Evidence and experts to help you understand today’s public health news—and what it means for tomorrow.
386 - What To Expect From This Year’s Flu Season
There was virtually no flu in the U.S. last year thanks to a confluence of factors including COVID-related mask wearing and social distancing. But, now that more and more of life is “back to normal,” what can we expect to see this year? Virologist Dr. Andy Pekosz explains why a resurgence of flu could complicate the COVID pandemic, how virologists can make predictions about flu when there was so little virus circulating last year, and why it’s more important than ever to get your flu shot.
385 - How COVID-19 Is Impacting Kids’ Vision
School closures and unprecedented screen time may be contributing to vision problems for kids. Pediatric ophthalmologist Dr. Megan Collins talks with Dr. Josh Sharfstein about a rise in near-sightedness in children, why vision problems are often missed without school screenings, potential health and learning effects, and how vision problems in kids can be addressed on the individual and national levels.
384 - COVID-19 Research Update: The Value of Masks & Testing in Schools
In this episode, Dr. Josh Sharfstein talks with researchers who break down two papers in the news. Dr. Nikolas Wada talks about a study led by researchers in Bangladesh and the U.S. which tested whether masks really help to reduce the spread of COVID-19. Dr. Kate Grabowski discusses a Lancet paper from the U.K. about “test to stay” programs in schools and whether the use of rapid tests is better than quarantining when a child tests positive.
383 - Molnupiravir: The Game-changing Oral Antiviral Pill for COVID-19?
This week, Merck applied for FDA Emergency Use Authorization for its COVID-19 oral antiviral drug, molnupiravir. Dr. Carl Dieffenbach, director of the Division of AIDS at the National Institute of Allergy and Infectious Diseases, talks about how the drug works to help people recover from COVID-19 quicker and the drug’s history starting a decade ago as an experimental treatment for Ebola. Dieffenbach talks about how the drug could complement pandemic response and why it’s not a substitute for vaccination
Bonus - Why COVID-19 Policy is About More Than Just “Following The Science”
Dr. Jay Varma, physician and advisor for New York Mayor Bill DeBlasio on the pandemic response authored an Atlantic called “Not Every Question Has a Scientific Answer.” In the article, Varma talks about the critical role of politicians in determining difficult COVID-19 policy questions. In this special bonus episode, Dr. Josh Sharfstein talks with Varma about the intersection of public values, politics, and science in responding to COVID-19.
382 - Indigenous Peoples’ Day: Un-Erasing America’s History
Monday, October 11 is Indigenous Peoples’ Day in the U.S.—a day previously recognized as Columbus Day that is now reserved for reflection, education, and untangling the false narrative of discovery. Dr. Sophie Neuner of the Center for American Indian Health and co-host of a new podcast, Indigenae, talks with Dr. Josh Sharfstein about how non-Indigenous people can think about this observance and how Indigenous people are leading on health practices and environmental revitalization.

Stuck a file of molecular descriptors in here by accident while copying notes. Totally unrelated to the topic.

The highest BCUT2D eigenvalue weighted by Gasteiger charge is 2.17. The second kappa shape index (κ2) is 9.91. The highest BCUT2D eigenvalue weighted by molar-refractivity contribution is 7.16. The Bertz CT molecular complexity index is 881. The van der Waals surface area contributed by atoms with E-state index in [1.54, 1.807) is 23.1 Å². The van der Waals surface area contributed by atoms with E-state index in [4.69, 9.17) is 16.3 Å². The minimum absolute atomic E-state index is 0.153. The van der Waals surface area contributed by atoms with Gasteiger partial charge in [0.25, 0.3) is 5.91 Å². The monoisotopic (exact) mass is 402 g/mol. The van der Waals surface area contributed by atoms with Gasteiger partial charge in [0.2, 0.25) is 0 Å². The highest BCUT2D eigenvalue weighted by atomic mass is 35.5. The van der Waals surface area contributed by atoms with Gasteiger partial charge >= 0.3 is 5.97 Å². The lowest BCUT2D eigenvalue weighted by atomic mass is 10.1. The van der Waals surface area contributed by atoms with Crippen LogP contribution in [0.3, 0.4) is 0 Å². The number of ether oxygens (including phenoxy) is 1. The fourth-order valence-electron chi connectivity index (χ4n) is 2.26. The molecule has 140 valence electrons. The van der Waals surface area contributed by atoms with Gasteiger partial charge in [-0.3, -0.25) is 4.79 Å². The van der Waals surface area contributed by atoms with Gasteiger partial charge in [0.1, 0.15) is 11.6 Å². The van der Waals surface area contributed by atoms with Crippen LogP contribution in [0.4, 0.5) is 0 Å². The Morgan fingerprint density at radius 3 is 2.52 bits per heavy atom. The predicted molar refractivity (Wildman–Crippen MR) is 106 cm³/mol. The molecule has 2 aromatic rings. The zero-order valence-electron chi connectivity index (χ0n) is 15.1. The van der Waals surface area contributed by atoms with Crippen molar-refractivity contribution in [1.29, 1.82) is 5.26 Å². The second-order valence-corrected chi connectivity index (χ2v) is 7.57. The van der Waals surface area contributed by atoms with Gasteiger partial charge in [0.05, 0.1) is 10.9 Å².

Public Health Nurses
Enjoy show very much. Public health more often than not is specialty communities do not know much about. While I applaud the magnificent work done by my fellow public health professionals, the voices of public health nurses are not to be found on podcast (apologies if overlooked). I am a retired PHN with 30 years experience and witnessed the gradual cutbacks that severely impacted providing care to communities impacted by health disparities on so many levels. Covid-19 has really revealed such disparities and inequality. Please feature field PHNs and scholars who have a wealth of CD experience within public health. We have many stories and solutions to share.
This is in response to episode 228. Please just get the vaccine out. All of this social engineering is complicating things and wIll just result in more deaths. As far as I can tell based on the numbers, the elderly (of all races) are dying at the highest rate, yet they are being relegated to the back of the line. The answer is more vaccine and quickly. I want everyone to have it but this complexity is going to slow down the process causing more death.
This is in response to episode 346. The health commissioner was smug and self congratulatory. The most likely reason Vermont did so well is just as likely due to geographic reasons and the fact that Vermont has the second highest number of Democratic voters than the specific actions undertaken in Vermont that were likewise taken in many other states.
Baltimore Convention Center Field Hospital
Converting a convention center to a field hospital is a sign of FAILURE by our government. Trump knew about this virus 18 MONTHS AGO and STILL every day feels like it's March 13th.